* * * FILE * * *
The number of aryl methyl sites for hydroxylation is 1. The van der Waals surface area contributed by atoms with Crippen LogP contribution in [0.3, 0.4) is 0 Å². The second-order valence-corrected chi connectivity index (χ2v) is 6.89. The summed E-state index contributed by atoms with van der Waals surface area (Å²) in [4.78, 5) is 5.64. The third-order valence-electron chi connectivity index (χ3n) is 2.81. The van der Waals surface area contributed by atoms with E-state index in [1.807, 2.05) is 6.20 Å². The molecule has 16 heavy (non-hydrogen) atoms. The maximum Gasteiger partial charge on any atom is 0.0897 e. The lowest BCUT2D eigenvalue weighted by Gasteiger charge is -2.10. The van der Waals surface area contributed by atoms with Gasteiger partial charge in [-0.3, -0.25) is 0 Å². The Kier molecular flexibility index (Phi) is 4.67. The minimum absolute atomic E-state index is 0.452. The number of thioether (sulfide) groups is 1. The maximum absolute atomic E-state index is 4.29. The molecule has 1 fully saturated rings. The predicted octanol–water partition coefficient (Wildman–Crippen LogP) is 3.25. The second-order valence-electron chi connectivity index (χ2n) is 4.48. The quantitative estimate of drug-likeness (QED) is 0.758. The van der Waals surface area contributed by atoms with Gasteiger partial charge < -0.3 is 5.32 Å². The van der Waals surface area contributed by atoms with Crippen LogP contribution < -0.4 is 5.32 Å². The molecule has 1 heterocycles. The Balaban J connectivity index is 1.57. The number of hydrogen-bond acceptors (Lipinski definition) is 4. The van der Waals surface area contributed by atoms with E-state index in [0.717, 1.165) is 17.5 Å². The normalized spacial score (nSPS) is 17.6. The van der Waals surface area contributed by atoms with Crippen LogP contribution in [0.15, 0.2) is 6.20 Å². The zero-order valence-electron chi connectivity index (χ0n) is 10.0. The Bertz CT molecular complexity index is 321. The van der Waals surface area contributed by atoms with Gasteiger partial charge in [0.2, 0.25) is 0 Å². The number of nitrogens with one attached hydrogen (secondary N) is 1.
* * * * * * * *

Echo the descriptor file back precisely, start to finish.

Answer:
The number of aryl methyl sites for hydroxylation is 1. The van der Waals surface area contributed by atoms with Crippen LogP contribution in [0.3, 0.4) is 0 Å². The second-order valence-corrected chi connectivity index (χ2v) is 6.89. The summed E-state index contributed by atoms with van der Waals surface area (Å²) in [4.78, 5) is 5.64. The third-order valence-electron chi connectivity index (χ3n) is 2.81. The van der Waals surface area contributed by atoms with E-state index in [1.807, 2.05) is 6.20 Å². The molecule has 16 heavy (non-hydrogen) atoms. The maximum Gasteiger partial charge on any atom is 0.0897 e. The lowest BCUT2D eigenvalue weighted by Gasteiger charge is -2.10. The van der Waals surface area contributed by atoms with Gasteiger partial charge in [-0.3, -0.25) is 0 Å². The Kier molecular flexibility index (Phi) is 4.67. The minimum absolute atomic E-state index is 0.452. The number of thioether (sulfide) groups is 1. The maximum absolute atomic E-state index is 4.29. The molecule has 1 fully saturated rings. The predicted octanol–water partition coefficient (Wildman–Crippen LogP) is 3.25. The second-order valence-electron chi connectivity index (χ2n) is 4.48. The quantitative estimate of drug-likeness (QED) is 0.758. The van der Waals surface area contributed by atoms with Gasteiger partial charge < -0.3 is 5.32 Å². The van der Waals surface area contributed by atoms with Crippen LogP contribution < -0.4 is 5.32 Å². The molecule has 1 heterocycles. The Balaban J connectivity index is 1.57. The number of hydrogen-bond acceptors (Lipinski definition) is 4. The van der Waals surface area contributed by atoms with E-state index in [0.717, 1.165) is 17.5 Å². The normalized spacial score (nSPS) is 17.6. The van der Waals surface area contributed by atoms with Crippen LogP contribution in [0.15, 0.2) is 6.20 Å². The zero-order valence-electron chi connectivity index (χ0n) is 10.0. The Bertz CT molecular complexity index is 321. The van der Waals surface area contributed by atoms with Gasteiger partial charge in [0.2, 0.25) is 0 Å². The number of nitrogens with one attached hydrogen (secondary N) is 1.